Each November 11th, Remembrance Day in Canada, I try to reflect upon the countless four-legged soldiers and heroes who sacrificed their lives to save their human comrades. In 2012, an official Animals in War Dedication was erected in Ottawa to recognize the actions of the animals who participated in warfare throughout history. I think it is a lovely idea and if I am ever in the capital city again I will be sure to pay a visit.
There is a similar memorial in Hyde Park, London. It is a beautiful spot and the sculptor did a wonderful job. I wish it had been built the last time I was in the United Kingdom in 2002. However, it is the dedication that strikes me the most. There are the expected generic inscriptions about remembering the millions of animal lives lost serving the country over the centuries. There is also second, smaller line underneath the main header that reads simply this:
“They had no choice”
Since I am not able to make a pilgrimage to either site in order to pay my respects, I would like to spend some time sharing the story of a special animal who worked very hard to save the lives of the humans he served. Last year I wrote about Judy, a short-haired pointer who served in World War II, and the year before that I talked about Gander, a Newfoundland and the only Canadian canine recipient of the Dickin Medal.
This year, I am going to tell you about Trakr, a German Shepherd who worked as a police dog in Halifax, Nova Scotia, a city close to my heart. Trakr was originally trained in the Czech Republic but he joined the Halifax Police Force at the young age of 14 months. His efforts with the police led to the capture of over one million dollars in contraband along with multiple criminals. After six years of hard work, Trakr retired from the force in 2001; but his duty wasn’t over yet.
When the planes crashed into the World Trade Center in September that year, Trakr and his handler, James Symington, watched in horror. When Symington saw the actions of the search and rescue operations in New York on television, he knew Trakr’s exceptional abilities would be of great assistance. Suiting up, he and Trakr got in the car and drove the 15 hours to reach the city. They arrived the morning of September 12 and their work began immediately.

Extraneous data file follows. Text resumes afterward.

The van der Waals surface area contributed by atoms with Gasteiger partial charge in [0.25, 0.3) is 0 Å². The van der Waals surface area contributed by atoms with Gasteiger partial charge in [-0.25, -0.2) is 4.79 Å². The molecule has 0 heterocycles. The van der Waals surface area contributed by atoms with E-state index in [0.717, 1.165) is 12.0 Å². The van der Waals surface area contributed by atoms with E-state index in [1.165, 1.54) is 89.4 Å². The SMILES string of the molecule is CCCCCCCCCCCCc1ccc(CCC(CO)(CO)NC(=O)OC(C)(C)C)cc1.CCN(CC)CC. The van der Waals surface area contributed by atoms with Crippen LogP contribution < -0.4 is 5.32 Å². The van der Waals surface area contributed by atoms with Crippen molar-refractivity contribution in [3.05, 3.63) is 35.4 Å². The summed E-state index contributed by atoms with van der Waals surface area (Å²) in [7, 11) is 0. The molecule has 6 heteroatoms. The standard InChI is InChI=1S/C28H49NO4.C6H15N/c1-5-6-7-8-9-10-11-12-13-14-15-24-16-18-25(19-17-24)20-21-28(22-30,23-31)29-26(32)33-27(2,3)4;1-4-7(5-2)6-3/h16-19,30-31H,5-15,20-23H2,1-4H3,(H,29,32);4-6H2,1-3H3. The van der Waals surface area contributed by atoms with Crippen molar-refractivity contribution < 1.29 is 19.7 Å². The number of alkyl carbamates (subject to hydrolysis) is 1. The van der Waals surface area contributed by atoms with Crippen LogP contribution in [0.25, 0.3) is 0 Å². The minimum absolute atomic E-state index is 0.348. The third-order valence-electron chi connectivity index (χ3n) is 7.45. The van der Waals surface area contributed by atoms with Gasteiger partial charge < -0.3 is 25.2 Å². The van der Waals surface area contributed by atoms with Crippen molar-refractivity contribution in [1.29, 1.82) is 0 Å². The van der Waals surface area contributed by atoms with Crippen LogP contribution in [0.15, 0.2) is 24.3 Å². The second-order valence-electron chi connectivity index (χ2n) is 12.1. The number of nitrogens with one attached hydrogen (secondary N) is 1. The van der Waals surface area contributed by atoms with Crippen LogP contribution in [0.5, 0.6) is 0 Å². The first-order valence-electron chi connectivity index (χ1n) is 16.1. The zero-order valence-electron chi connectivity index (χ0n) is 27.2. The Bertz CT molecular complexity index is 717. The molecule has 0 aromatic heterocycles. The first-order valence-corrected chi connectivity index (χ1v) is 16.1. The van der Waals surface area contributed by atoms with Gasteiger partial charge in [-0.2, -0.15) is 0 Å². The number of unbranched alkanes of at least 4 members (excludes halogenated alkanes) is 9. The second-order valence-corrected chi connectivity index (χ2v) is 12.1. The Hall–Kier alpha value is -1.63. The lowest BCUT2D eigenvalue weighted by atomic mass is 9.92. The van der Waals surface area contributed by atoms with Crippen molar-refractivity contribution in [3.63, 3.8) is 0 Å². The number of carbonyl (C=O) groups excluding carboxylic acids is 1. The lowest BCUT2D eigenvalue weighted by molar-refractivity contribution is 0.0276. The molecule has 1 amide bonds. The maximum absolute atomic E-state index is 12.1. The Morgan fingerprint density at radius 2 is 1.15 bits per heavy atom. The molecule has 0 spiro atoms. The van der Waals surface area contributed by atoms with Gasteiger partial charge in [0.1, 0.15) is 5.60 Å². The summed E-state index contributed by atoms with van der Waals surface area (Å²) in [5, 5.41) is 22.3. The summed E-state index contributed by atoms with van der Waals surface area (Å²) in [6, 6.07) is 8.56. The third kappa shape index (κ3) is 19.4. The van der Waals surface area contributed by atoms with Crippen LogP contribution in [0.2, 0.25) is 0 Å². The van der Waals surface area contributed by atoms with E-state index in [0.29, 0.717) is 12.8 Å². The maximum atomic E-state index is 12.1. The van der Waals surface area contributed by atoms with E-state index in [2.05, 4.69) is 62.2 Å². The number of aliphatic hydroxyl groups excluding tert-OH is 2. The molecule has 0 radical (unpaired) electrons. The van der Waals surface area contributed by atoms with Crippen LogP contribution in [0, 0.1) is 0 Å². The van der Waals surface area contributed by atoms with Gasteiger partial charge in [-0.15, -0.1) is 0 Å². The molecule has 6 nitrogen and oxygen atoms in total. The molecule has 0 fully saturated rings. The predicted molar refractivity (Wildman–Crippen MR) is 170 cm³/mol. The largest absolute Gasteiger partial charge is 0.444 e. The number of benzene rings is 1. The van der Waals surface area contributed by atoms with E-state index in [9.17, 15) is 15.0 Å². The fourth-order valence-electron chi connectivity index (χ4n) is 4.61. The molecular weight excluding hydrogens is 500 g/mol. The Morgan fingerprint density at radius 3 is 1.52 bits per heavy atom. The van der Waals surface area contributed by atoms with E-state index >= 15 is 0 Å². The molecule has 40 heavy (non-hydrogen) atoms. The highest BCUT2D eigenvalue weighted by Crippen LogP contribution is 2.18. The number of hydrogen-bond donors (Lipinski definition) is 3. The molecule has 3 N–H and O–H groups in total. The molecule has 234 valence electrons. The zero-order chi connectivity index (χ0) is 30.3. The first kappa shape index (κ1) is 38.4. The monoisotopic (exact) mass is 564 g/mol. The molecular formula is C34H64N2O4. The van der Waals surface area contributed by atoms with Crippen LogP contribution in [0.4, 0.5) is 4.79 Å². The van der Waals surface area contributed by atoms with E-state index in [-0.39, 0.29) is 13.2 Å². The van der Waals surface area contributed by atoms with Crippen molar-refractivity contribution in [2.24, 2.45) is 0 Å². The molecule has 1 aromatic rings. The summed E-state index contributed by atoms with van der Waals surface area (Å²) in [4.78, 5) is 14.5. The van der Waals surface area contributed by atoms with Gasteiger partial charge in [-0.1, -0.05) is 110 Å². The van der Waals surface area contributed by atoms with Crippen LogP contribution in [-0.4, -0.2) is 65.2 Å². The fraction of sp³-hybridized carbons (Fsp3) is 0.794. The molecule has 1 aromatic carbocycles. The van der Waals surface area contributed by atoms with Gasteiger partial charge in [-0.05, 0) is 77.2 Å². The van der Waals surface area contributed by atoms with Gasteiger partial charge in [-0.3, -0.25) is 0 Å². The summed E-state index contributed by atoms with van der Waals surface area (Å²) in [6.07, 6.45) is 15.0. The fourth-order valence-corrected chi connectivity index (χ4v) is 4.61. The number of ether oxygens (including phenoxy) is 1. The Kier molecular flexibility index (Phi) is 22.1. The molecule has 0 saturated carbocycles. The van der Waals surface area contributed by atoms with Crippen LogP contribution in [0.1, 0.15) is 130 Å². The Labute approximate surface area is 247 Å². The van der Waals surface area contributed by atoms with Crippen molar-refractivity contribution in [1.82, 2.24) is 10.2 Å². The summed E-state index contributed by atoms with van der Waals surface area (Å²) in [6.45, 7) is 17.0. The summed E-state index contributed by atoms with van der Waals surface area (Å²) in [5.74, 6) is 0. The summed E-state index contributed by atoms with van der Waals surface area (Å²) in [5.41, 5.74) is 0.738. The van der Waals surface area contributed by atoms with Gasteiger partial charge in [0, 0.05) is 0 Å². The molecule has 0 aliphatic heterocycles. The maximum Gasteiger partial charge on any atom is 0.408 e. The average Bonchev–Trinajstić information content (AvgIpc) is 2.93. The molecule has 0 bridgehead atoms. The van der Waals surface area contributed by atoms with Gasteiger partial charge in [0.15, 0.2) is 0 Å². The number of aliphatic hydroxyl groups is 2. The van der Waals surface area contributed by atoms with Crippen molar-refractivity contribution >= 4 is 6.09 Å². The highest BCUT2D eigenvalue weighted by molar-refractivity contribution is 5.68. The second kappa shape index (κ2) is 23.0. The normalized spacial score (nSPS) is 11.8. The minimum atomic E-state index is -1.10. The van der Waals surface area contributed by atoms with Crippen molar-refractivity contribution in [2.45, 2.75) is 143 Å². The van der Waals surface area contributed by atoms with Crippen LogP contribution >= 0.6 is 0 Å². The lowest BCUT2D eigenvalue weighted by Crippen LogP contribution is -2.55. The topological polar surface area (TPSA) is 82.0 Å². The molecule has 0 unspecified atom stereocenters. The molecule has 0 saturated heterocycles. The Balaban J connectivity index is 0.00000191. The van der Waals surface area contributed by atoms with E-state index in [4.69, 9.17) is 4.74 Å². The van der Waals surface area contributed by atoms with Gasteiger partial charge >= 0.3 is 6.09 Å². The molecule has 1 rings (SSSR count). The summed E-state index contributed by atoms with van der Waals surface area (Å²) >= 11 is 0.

Thank goodness it did. At approximately 7 am that morning, Trakr alerted his handler to signs of life under the wreckage. Firefighters searched the spot and found the very last of the 20 survivors who had been in the building when it collapsed the day before. The woman Trakr found had been buried for over 26 hours.
Unfortunately, there would be no more survivors pulled from the rubble but it wasn’t due to lack of effort. Trakr spent the next two days straight searching through the destruction. On September 14th, his exhausted body gave out due to the effects of smoke inhalation and burns. He simply could not work any more and had to be treated before he could return home to Nova Scotia.
In 2009, Symington had to say goodbye to his beloved friend and colleague. After suffering from a degenerative neurological disorder that some believe could have been caused by his work at Ground Zero, Trakr passed away at the age of fourteen. But not before being lauded a hero.
Trakr’s life symbolizes the efforts of millions of animals throughout history who have performed similar tasks for humans without hesitation. He was only one of hundreds of search and rescue dogs who worked in New York City after September 11th. They all sacrificed their health and safety in order to save the lives of the survivors they found. None of them chose to be there on their own. No animal has volunteered for a military post or assignment of his own free will. Despite that, they face fire and death over and over again.
Many of us wouldn’t be here without them.
As the plaque on the British memorial reads: “From the pigeon to the elephant, they all played a vital role in every region of the world in the cause of human freedom. Their contribution must never be forgotten.”